In a sharply worded section, the report urged Cuba “to investigate, without delay, exhaustively, without bias and in an efficient way, all deaths of prisoners.” Cuba told the panel that prison officials were not responsible for any of the 202 such deaths in 2010-2011, but gave no further information.

The report also blasted Cuba for the rapid increase in the use of short-term arrests of dissidents without any judicial orders, usually to keep opposition activists away from activities. Cuban officials told the panel last month that all detentions follow due process.

Senate Hearing in the Morning

"The Path to Freedom: Countering Repression and Strengthening Civil Society in Cuba"

U.S. Senate Committee on Foreign Relations
Subcommittee on Western Hemisphere, Peace Corps, and Global Narcotics

U.S. Senator Bob Menendez (D-NJ)

Thursday, June 07, 2012

10:45 AM

Senate Dirksen 419

Panel One:

The Honorable Roberta Jacobson
Assistant Secretary of State for Western Hemisphere Affairs
U.S. Department of State
Washington, DC

Panel Two:

Mr. Normando Hernandez Gonzalez
National Endowment for Democracy, Former Cuban Political Prisoner
Washington, DC

Additional witnesses may be added.

Click here for more info.

Treasury Secretary Geithner on Sanctions

Kudos to Secretary Geithner on a great statement.

Just wish he shared the same passion on sanctions for all state-sponsor dictatorships.

Remarks by Treasury Secretary Tim Geithner Before the Frinds of the Syrian People, International Working Group on Sanctions

WASHINGTON – Thank you and welcome.

Thank you to our co-chairs, the Government of Qatar and the Government of Turkey – both leaders in the international community’s response to the crisis in Syria.

This is the second meeting of the Friends of the Syrian People International Working Group on sanctions.

More than 55 nations are represented here today – united in our condemnation of the Assad regime’s brutality.

United in our support for the aspirations of the Syrian people.

Together we seek to hasten a political change that puts an end to 15 months of violence.

We gather in the shadow of a massacre.

Nothing we say can adequately respond to such an event.

Nor can sanctions alone bring about the change we seek.

But sanctions can play an important role.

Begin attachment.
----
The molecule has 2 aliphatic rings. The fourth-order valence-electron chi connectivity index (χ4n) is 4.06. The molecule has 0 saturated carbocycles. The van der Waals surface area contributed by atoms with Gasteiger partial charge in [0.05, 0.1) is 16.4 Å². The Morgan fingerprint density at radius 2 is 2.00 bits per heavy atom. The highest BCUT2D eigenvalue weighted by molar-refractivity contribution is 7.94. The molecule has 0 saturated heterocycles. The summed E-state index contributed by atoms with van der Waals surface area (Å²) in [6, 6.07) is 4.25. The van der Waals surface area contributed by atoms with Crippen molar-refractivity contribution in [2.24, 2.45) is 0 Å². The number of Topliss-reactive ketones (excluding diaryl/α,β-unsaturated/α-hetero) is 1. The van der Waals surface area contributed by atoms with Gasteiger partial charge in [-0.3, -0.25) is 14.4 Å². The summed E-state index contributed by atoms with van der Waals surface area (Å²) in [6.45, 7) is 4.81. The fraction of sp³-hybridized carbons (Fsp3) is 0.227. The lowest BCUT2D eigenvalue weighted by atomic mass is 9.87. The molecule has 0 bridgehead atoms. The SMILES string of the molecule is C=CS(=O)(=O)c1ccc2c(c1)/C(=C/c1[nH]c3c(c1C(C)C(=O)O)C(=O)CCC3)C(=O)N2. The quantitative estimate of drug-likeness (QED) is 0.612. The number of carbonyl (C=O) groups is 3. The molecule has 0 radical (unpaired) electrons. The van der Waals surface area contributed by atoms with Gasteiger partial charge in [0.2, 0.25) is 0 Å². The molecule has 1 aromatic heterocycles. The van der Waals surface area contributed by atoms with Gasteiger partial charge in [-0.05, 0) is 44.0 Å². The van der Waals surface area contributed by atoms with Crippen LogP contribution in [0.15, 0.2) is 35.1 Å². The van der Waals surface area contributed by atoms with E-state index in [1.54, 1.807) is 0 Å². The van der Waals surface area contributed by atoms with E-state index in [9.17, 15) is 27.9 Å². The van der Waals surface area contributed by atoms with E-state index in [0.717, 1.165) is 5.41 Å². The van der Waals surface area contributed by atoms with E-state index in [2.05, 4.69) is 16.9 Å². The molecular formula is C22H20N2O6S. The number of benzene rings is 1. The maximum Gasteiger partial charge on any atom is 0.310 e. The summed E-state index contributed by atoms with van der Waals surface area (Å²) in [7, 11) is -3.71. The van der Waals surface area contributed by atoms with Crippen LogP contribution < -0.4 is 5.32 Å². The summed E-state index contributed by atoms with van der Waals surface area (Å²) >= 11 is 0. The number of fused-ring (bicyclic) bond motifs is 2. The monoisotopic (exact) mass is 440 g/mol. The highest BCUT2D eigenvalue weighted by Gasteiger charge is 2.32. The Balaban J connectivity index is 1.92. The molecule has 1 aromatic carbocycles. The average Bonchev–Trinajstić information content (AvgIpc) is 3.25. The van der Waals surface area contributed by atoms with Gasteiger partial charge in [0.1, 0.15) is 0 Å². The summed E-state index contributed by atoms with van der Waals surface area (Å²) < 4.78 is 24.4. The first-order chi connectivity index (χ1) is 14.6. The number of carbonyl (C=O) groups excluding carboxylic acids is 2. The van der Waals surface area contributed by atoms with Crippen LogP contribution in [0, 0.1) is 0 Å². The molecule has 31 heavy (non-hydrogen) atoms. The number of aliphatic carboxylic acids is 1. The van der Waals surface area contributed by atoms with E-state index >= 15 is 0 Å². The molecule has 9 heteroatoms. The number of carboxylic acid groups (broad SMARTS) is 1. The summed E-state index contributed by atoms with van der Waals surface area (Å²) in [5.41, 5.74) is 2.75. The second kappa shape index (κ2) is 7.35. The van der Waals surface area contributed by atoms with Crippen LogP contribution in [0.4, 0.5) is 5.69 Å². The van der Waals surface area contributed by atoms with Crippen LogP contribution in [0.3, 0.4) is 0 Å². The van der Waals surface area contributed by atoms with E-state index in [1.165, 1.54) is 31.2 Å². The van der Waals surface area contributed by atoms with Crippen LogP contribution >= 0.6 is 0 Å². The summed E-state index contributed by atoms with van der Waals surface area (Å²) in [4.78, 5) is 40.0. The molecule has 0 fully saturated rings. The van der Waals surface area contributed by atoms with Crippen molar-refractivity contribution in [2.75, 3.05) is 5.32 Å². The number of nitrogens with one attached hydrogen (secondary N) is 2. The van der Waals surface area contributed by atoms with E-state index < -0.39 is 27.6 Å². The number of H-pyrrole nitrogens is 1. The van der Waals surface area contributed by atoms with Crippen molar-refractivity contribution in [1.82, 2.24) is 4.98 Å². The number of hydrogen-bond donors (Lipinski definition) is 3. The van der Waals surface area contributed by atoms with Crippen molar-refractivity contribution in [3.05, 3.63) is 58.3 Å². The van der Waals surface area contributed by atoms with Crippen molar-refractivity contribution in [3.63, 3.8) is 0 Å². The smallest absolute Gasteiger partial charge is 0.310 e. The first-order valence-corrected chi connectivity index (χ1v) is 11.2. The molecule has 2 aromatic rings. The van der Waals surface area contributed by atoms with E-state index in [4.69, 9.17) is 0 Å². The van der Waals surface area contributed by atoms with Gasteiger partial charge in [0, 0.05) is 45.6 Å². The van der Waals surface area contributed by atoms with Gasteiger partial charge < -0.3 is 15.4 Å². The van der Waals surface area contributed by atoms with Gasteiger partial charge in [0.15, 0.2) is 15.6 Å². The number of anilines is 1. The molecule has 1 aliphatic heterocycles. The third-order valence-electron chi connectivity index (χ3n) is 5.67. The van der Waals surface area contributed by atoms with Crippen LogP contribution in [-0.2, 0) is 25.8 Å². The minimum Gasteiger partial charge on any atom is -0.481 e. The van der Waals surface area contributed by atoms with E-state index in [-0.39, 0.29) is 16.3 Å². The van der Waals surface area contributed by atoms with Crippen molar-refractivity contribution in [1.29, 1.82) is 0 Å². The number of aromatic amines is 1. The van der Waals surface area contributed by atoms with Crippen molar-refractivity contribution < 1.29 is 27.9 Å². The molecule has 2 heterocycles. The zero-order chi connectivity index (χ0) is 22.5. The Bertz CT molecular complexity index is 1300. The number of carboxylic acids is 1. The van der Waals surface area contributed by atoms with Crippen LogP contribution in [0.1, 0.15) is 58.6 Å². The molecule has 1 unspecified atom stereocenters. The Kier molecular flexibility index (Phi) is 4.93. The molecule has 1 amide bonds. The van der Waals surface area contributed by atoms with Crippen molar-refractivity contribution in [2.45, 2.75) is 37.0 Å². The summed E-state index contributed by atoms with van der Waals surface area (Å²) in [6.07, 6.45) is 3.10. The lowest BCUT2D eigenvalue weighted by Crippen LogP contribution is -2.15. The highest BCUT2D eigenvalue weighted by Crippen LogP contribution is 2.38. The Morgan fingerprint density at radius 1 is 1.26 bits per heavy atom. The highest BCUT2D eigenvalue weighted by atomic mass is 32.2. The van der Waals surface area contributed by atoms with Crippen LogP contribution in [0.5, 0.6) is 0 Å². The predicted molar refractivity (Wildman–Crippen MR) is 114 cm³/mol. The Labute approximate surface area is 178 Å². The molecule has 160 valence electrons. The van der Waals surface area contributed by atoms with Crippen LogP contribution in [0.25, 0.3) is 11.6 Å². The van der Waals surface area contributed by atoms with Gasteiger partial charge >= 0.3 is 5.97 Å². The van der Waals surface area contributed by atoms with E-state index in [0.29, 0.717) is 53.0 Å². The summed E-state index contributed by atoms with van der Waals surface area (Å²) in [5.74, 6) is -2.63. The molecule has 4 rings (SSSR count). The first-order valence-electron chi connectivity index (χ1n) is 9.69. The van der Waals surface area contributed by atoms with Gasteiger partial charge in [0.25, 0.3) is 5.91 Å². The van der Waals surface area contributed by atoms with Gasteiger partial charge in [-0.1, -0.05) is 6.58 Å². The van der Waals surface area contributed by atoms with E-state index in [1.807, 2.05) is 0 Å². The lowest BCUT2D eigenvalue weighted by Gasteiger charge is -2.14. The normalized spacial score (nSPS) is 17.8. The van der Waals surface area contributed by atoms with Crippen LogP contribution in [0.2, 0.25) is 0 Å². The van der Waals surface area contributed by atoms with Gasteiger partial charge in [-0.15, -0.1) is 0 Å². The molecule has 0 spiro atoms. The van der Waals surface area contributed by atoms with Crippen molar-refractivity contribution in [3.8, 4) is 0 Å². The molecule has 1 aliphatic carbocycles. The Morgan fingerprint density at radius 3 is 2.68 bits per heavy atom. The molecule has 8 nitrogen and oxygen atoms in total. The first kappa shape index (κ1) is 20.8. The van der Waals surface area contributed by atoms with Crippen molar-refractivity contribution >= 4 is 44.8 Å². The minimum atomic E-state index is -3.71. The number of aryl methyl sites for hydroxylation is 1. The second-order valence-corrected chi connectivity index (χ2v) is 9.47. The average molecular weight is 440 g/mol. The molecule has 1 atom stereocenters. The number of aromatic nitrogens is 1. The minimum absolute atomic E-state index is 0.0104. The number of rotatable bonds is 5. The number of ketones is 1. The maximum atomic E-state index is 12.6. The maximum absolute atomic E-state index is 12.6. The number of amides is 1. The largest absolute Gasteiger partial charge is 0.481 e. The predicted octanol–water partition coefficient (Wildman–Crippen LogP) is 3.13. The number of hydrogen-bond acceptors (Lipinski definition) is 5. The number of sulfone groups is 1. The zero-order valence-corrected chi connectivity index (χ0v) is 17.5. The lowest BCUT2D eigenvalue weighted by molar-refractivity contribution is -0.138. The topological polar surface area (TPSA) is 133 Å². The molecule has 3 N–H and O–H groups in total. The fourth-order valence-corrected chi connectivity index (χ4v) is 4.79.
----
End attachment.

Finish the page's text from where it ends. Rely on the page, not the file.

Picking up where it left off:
Strong sanctions, effectively implemented, aggressively enforced, can help deprive the Syrian regime of the resources it needs to sustain itself and to continue its repression of the Syrian people.

Strong sanctions make clear to the Syrian business community and other supporters of the regime that their future is bleak so long as the Assad regime remains in power.

And strong sanctions can help hasten the day the Assad regime relinquishes power.

So we commend the actions of the Arab League to adopt, for the first time in its history, a strong set of economic sanctions.

We commend the actions of Turkey, whose sanctions are of critical importance, given its position as an immediate neighbor.

We are pleased that the Government of Qatar also took action against Syria International Islamic Bank last week.

And we welcome the expansive sanctions adopted by the European Union and by so many other partners.

Now, to those nations that have not yet adopted formal sanctions against the Syrian regime and its supporters, we urge you to move quickly to do so.

We see no justification for allowing senior members of the Assad regime to have the benefit of accessing the global financial system.

We see no justification for allowing unauthorized funds to flow to the Central Bank of Syria, the Commercial Bank of Syria, or any other financial institution that acts on behalf of this regime.

We see no justification for allowing individuals who provide financial support to the regime to be allowed to use foreign banks.

We see no justification for purchasing Syrian oil. Or for allowing financial institutions in any jurisdiction, or ships flagged in any nation, to facilitate the sale, the insurance, or the transport of Syrian oil.

And there can, of course, be no justification for facilitating the sale of arms to the Assad regime.

Our collective financial sanctions are not intended to target the people of Syria.

The greatest threat to the well-being of the Syrian people is the regime in power there today.

And the longer this regime remains in power, the more the Syrian people will suffer.

The longer Assad’s brutality persists, the greater the likelihood of further bloodshed and the greater the risk to a fragile region that is important to the world.

We, the United States, hope that all responsible countries will soon join in taking appropriate economic actions against the Syrian regime, including, if necessary, Chapter 7 action in the UN Security Council, as called for by the Arab League last weekend.

Absent meaningful compliance by the regime with the Annan plan, that is the direction in which we are soon headed.

But in the meantime, we gather here as Friends of the Syrian People.

And as Friends of the Syrian People, our task is to impose maximum financial pressure on the Assad regime and its supporters, as quickly as we can and as effectively as we can, to stop their violence and to yield to conscience and to peaceful political change.

Thank you.

Today on "From Washington al Mundo"

Tune in today to "From Washington al Mundo" for a discussion on Egypt, Yemen and radical Islam with world-renowned expert, Dr. Angel Rabasa of the Rand Corporation.

Dr. Rabasa is the author of numerous books, including The Lessons of Mumbai (2009); Radical Islam in East Africa (2009); The Rise of Political Islam in Turkey (2008); Ungoverned Territories: Understanding and Reducing Terrorism Risks (2007); Building Moderate Muslim Networks (2007); Beyond al-Qaeda, Part 1: The Global Jihadist Movement and Part 2: The Outer Rings of the Terrorist Universe (2006); and The Muslim World After 9/11 (2004).

"From Washington al Mundo" is broadcast live on Sirius-XM's Cristina Radio (Channel 146) from 4-5 p.m. (EST) and rebroadcast on Friday from 4-5 p.m. (EST).

Bad and Worse News on Castro's "Reforms"

Tuesday, June 5, 2012